The perception of entrepreneurial opportunities and the ability to exploit them is closely related to social norms that encourage adventure, such as the availability of venture capital, access to cutting-edge technologies, a good diversified entrepreneurship education system and a sound professional infrastructure. This has major implications for the UK’s entrepreneurial economy.
Entrepreneurship education, at all levels, can very effectively prepare and train students to start and run new businesses. This type of education is strong and growing stronger in business schools across the country, but it needs to spread beyond business. Very few students take business subjects, and not every business school student is obligated or chooses to take an entrepreneurship course. Thus the number of people exposed to high-level entrepreneurship education is relatively small in the UK. It is therefore of great importance that entrepreneurship education be broadened.
Engineering and other technology graduates have the potential to generate innovations that may be the basis for high-growth companies. They need to learn techniques to discern whether or not these innovations have commercial potential. As such, universities need to encourage the integration of their degree requirements between entrepreneurship/management and engineering/technology.
However, there are often many obstacles to such cooperation, including funding issues; credit allocations teaching loads of the faculty; Conflict of appointments and lack of facilities. While a few schools are facing and overcoming these issues, there is a real need to see more active collaboration on college campuses.
A more focused effort is also needed to introduce entrepreneurship and basic economic principles at the primary and secondary levels. At the elementary level, these concepts can be integrated throughout the curriculum. At the secondary level, entrepreneurship skills and basic economic principles can be offered as stand-alone courses. Many people enter the workforce without a college education and take no responsibility for exposure to entrepreneurship training.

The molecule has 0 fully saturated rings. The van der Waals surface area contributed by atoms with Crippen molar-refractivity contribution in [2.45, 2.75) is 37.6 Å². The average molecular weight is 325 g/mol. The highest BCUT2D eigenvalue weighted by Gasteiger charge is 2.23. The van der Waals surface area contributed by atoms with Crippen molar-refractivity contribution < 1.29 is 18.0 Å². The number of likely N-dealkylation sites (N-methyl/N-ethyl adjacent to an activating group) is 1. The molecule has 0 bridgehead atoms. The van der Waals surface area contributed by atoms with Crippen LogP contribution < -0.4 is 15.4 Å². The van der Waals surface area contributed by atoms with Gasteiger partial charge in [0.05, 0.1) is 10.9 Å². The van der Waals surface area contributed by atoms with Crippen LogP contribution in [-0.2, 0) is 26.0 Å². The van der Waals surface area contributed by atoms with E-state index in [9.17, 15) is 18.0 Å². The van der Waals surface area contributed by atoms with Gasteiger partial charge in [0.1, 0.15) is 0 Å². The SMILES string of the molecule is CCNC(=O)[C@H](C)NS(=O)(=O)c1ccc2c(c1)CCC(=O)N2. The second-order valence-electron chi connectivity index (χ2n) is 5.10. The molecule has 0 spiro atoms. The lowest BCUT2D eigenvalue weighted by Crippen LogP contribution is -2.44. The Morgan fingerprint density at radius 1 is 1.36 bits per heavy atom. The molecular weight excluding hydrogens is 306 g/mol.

While not every graduate of a school has the ability or desire to obtain a higher education, almost everyone has the potential to start a new business. The average high school graduate may not start a fast-growing high-tech company, but he or she can start a landscaping business, retail business, or some other venture that will employ other people and contribute to economic adjustment. As such, it is critical to provide at least basic instruction to ensure that these future entrepreneurs have the understanding and some level of proficiency in the skills needed to carry out and run the business.
To avoid duplication problems, many national experts recommend creating a “clearing house” for government programs. A clearinghouse, which may be web-based, can provide an effective means for entrepreneurs to gain knowledge of and gain access to specific programs.
In addition, there is also a need to ease compliance pressures on entrepreneurial firms. Streamlining compliance requirements will improve entrepreneurial efficiency at the most critical times in the life of an enterprise. Many new projects report that they have had difficulty staying on top of all reporting requirements. Moreover, reducing the required paperwork would reduce manpower restrictions on new projects, thus increasing their chances of survival in the early years.
There is also a reported “gap” in seed funding. If the gap exists, it may be more pronounced for different industries, different geographies, or for distinct groups of entrepreneurs. The large amount of financing provided through informal channels, orders of magnitude greater than that provided by formal venture capital investments and which was hitherto unknown and underappreciated, suggests that some mechanisms to bridge the gap may have developed without recognition.
There may not be a gap in the availability of such capital but, rather, in the entrepreneur’s knowledge of where he lives and how to make use of it. Experts may be divided on whether there is a gap in the initial capital due to the fact that many entrepreneurs choose not to bear the time, cost, and bureaucracy involved in researching and capturing such capital.
Increasing the visibility of entrepreneurs by highlighting their story can be an engaging way to encourage others to pursue their entrepreneurial opportunities. It reflects widespread acceptance of entrepreneurship as a career option in the UK.
In the absence of a more comprehensive and long-term research program on the entrepreneurial process, UK government policies regarding new and start-up companies will continue to fluctuate in reaction to political whims and pressure from special interest groups. Therefore, it is necessary to ensure an increased understanding of the basic principles of entrepreneurship in order to ensure sustainable growth in the entrepreneurial sector.